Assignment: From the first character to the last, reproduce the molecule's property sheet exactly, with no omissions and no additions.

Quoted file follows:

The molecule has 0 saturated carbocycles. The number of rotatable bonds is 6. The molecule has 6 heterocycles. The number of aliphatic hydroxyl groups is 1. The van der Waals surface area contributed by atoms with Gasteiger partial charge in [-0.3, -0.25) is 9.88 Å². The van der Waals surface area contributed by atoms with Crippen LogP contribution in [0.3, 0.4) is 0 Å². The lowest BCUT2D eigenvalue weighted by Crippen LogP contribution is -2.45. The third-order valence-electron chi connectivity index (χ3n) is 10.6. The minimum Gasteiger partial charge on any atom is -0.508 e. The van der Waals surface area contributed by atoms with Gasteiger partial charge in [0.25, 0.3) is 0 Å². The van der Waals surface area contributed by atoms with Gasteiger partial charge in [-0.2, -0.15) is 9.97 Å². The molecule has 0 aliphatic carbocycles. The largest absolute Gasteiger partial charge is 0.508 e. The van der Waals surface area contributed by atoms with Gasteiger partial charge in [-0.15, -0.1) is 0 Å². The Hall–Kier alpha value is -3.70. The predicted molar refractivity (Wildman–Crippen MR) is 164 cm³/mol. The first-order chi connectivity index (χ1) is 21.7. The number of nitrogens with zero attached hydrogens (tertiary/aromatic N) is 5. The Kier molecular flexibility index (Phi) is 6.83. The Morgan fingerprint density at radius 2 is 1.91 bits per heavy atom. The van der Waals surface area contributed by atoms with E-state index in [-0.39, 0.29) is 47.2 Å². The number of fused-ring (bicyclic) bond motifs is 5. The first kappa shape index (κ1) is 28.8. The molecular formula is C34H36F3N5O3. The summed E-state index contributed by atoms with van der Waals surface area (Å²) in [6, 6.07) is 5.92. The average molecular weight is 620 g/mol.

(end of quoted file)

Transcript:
The molecule has 0 saturated carbocycles. The number of rotatable bonds is 6. The molecule has 6 heterocycles. The number of aliphatic hydroxyl groups is 1. The van der Waals surface area contributed by atoms with Gasteiger partial charge in [-0.3, -0.25) is 9.88 Å². The van der Waals surface area contributed by atoms with Crippen LogP contribution in [0.3, 0.4) is 0 Å². The lowest BCUT2D eigenvalue weighted by Crippen LogP contribution is -2.45. The third-order valence-electron chi connectivity index (χ3n) is 10.6. The minimum Gasteiger partial charge on any atom is -0.508 e. The van der Waals surface area contributed by atoms with Gasteiger partial charge in [0.25, 0.3) is 0 Å². The van der Waals surface area contributed by atoms with Gasteiger partial charge in [-0.2, -0.15) is 9.97 Å². The molecule has 0 aliphatic carbocycles. The largest absolute Gasteiger partial charge is 0.508 e. The van der Waals surface area contributed by atoms with Gasteiger partial charge in [-0.15, -0.1) is 0 Å². The Hall–Kier alpha value is -3.70. The predicted molar refractivity (Wildman–Crippen MR) is 164 cm³/mol. The first-order chi connectivity index (χ1) is 21.7. The number of nitrogens with zero attached hydrogens (tertiary/aromatic N) is 5. The Kier molecular flexibility index (Phi) is 6.83. The Morgan fingerprint density at radius 2 is 1.91 bits per heavy atom. The van der Waals surface area contributed by atoms with E-state index in [-0.39, 0.29) is 47.2 Å². The number of fused-ring (bicyclic) bond motifs is 5. The first kappa shape index (κ1) is 28.8. The molecular formula is C34H36F3N5O3. The summed E-state index contributed by atoms with van der Waals surface area (Å²) in [6, 6.07) is 5.92. The average molecular weight is 620 g/mol.